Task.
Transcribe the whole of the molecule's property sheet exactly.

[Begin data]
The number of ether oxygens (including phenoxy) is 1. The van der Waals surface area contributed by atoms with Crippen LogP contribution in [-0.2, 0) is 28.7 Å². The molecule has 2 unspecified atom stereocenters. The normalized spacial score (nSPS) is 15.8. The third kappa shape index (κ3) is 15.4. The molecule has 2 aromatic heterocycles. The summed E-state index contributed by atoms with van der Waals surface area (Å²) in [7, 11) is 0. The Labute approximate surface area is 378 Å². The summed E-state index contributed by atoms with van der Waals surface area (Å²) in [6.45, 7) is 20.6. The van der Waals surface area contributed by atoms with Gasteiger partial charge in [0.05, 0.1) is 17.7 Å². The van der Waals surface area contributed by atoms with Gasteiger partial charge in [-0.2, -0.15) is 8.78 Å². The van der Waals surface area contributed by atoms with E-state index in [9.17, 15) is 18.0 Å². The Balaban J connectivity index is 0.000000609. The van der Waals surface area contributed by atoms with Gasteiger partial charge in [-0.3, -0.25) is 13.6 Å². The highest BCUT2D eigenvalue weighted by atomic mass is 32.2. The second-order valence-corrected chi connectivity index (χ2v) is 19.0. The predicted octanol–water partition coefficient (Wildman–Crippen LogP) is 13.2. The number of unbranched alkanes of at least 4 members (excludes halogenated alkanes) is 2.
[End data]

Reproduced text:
The number of ether oxygens (including phenoxy) is 1. The van der Waals surface area contributed by atoms with Crippen LogP contribution in [-0.2, 0) is 28.7 Å². The molecule has 2 unspecified atom stereocenters. The normalized spacial score (nSPS) is 15.8. The third kappa shape index (κ3) is 15.4. The molecule has 2 aromatic heterocycles. The summed E-state index contributed by atoms with van der Waals surface area (Å²) in [7, 11) is 0. The Labute approximate surface area is 378 Å². The summed E-state index contributed by atoms with van der Waals surface area (Å²) in [6.45, 7) is 20.6. The van der Waals surface area contributed by atoms with Gasteiger partial charge in [0.05, 0.1) is 17.7 Å². The van der Waals surface area contributed by atoms with Gasteiger partial charge in [-0.2, -0.15) is 8.78 Å². The van der Waals surface area contributed by atoms with E-state index in [9.17, 15) is 18.0 Å². The Balaban J connectivity index is 0.000000609. The van der Waals surface area contributed by atoms with Gasteiger partial charge in [-0.3, -0.25) is 13.6 Å². The highest BCUT2D eigenvalue weighted by atomic mass is 32.2. The second-order valence-corrected chi connectivity index (χ2v) is 19.0. The predicted octanol–water partition coefficient (Wildman–Crippen LogP) is 13.2. The number of unbranched alkanes of at least 4 members (excludes halogenated alkanes) is 2.